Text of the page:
Simply controlling humans with “button alike” incentives seems not to always work – even if traditional wisdom is that it should. Surely some parts of our drive are biological, and based on punishments and rewards. However Dan offered three additional layers he demonstrated as highly motivational – he called them intrinsic motivators (to replace the extrinsic ones):

  • Autonomy – In time, tasks given, technique and team selection
  • Mastery – We naturally want to get better at things
  • Purpose – We achieve much more when we have associated meaning to the results

Dan followed with some concrete evidence. Some of the samples are well known (Google 20% do-whatever-you-want-we-keep-IP) but some were illuminating (call center without call recording, timing and monitoring becoming one of the most efficient ones…). Very good challenge to management “wish to control” and “fear of losing it” while strangling innovation in the process.

10 years ago, a well funded and incentivized encyclopedia (Encarta by Microsoft), got professional experts and managers, and pays them to write an online expert entries. On the other side, wikipedia was done for fun, without any monetary rewards. No (sober) economist could predict which of those would prevail…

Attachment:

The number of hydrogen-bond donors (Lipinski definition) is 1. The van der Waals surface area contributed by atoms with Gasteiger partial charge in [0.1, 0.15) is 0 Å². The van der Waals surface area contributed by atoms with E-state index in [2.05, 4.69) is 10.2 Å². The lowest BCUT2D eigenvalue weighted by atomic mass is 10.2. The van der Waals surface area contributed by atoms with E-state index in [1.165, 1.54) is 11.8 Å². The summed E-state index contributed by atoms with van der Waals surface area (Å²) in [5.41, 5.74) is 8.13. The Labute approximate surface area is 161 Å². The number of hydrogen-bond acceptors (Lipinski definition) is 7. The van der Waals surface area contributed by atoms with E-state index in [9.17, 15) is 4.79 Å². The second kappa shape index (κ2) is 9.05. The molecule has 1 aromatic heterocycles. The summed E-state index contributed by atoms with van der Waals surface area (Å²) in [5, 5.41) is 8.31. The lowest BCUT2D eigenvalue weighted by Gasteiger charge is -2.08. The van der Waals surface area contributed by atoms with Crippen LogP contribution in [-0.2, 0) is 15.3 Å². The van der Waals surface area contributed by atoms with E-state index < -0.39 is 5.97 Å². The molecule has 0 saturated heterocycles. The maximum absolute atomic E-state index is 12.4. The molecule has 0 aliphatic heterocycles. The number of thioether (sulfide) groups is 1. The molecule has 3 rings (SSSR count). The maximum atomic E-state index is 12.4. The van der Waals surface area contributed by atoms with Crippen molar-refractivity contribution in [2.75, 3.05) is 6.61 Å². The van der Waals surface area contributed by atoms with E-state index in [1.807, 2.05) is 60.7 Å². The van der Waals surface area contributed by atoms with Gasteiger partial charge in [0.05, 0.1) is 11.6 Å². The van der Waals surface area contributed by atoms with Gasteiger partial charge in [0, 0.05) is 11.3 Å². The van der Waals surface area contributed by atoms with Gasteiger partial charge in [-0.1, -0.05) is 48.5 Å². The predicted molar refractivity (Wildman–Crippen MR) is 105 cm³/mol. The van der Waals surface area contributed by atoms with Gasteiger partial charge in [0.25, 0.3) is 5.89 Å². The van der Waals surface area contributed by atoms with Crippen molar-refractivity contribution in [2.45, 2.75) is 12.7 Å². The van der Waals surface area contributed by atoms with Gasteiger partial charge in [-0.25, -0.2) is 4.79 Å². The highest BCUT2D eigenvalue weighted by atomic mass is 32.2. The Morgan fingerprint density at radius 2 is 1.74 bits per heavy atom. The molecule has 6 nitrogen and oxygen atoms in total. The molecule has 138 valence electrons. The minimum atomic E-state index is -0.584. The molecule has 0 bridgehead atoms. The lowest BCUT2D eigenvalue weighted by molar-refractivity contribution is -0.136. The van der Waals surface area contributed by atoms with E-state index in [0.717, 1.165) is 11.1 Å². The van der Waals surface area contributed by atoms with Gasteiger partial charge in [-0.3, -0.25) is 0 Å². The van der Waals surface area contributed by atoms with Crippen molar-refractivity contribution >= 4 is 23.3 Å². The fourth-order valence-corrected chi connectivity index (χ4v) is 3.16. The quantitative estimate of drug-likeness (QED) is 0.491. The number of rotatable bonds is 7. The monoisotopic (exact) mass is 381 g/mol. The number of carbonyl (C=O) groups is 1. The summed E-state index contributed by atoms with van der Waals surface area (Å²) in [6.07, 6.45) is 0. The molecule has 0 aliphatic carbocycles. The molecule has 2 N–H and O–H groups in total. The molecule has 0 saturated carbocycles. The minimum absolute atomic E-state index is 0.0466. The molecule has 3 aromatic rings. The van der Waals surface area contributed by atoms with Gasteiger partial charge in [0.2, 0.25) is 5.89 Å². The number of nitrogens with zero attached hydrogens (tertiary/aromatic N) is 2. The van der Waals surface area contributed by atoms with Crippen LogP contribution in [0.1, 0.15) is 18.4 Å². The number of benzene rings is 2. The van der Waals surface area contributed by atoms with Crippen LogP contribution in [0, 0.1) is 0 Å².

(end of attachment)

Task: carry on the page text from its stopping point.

Dan addressed another interesting related point: wouldn’t we do nothing if not “managed” – depicting the lazy and inept devil within us? Well he argued we are active and engaged (like any 2 years would demonstrate) so adopting an autonomic environment, with clear purpose guidelines would nurture our habits to become better to work for ourselves (and that management).

Dan believed management in its “full control” manifestation is a legacy 18th century technology we invented to enforce others doing what we want, which is nowadays obsolete.

Dan also objected only monetary incentives – they may be useful as a form of recognition, but not as sole motivation tool.